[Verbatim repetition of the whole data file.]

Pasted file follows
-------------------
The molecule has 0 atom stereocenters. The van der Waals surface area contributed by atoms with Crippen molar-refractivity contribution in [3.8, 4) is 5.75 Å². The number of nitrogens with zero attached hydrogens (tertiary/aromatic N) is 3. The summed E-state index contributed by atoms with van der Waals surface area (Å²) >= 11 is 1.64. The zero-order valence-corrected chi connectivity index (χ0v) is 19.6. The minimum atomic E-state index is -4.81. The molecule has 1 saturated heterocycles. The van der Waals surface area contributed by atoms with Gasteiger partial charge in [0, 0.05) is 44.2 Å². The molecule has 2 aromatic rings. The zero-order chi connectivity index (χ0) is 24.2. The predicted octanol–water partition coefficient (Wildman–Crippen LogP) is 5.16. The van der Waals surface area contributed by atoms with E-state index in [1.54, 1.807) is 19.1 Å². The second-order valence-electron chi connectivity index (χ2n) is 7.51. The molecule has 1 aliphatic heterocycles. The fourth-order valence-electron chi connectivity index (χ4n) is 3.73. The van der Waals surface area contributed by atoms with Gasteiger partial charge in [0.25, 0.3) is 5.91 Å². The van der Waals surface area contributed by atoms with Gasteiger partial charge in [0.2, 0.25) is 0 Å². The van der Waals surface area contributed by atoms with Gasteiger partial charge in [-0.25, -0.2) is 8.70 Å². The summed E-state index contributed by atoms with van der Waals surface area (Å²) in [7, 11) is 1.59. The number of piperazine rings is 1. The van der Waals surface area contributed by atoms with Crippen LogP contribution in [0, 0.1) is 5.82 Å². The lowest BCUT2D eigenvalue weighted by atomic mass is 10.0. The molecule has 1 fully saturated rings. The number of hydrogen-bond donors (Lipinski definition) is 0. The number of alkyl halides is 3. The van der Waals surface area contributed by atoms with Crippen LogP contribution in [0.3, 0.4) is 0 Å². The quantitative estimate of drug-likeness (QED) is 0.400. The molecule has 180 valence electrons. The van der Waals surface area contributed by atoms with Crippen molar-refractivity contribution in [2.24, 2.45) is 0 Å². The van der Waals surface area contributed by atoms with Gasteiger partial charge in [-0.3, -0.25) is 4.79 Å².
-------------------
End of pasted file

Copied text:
The molecule has 0 atom stereocenters. The van der Waals surface area contributed by atoms with Crippen molar-refractivity contribution in [3.8, 4) is 5.75 Å². The number of nitrogens with zero attached hydrogens (tertiary/aromatic N) is 3. The summed E-state index contributed by atoms with van der Waals surface area (Å²) >= 11 is 1.64. The zero-order valence-corrected chi connectivity index (χ0v) is 19.6. The minimum atomic E-state index is -4.81. The molecule has 1 saturated heterocycles. The van der Waals surface area contributed by atoms with Gasteiger partial charge in [0, 0.05) is 44.2 Å². The molecule has 2 aromatic rings. The zero-order chi connectivity index (χ0) is 24.2. The predicted octanol–water partition coefficient (Wildman–Crippen LogP) is 5.16. The van der Waals surface area contributed by atoms with E-state index in [1.54, 1.807) is 19.1 Å². The second-order valence-electron chi connectivity index (χ2n) is 7.51. The molecule has 1 aliphatic heterocycles. The fourth-order valence-electron chi connectivity index (χ4n) is 3.73. The van der Waals surface area contributed by atoms with Gasteiger partial charge in [0.25, 0.3) is 5.91 Å². The van der Waals surface area contributed by atoms with Gasteiger partial charge in [0.2, 0.25) is 0 Å². The van der Waals surface area contributed by atoms with Gasteiger partial charge in [-0.25, -0.2) is 8.70 Å². The summed E-state index contributed by atoms with van der Waals surface area (Å²) in [7, 11) is 1.59. The number of piperazine rings is 1. The van der Waals surface area contributed by atoms with Crippen LogP contribution in [0, 0.1) is 5.82 Å². The lowest BCUT2D eigenvalue weighted by atomic mass is 10.0. The molecule has 1 fully saturated rings. The number of hydrogen-bond donors (Lipinski definition) is 0. The number of alkyl halides is 3. The van der Waals surface area contributed by atoms with Crippen LogP contribution in [0.3, 0.4) is 0 Å². The quantitative estimate of drug-likeness (QED) is 0.400. The molecule has 180 valence electrons. The van der Waals surface area contributed by atoms with Crippen molar-refractivity contribution in [2.24, 2.45) is 0 Å². The van der Waals surface area contributed by atoms with Gasteiger partial charge in [-0.3, -0.25) is 4.79 Å².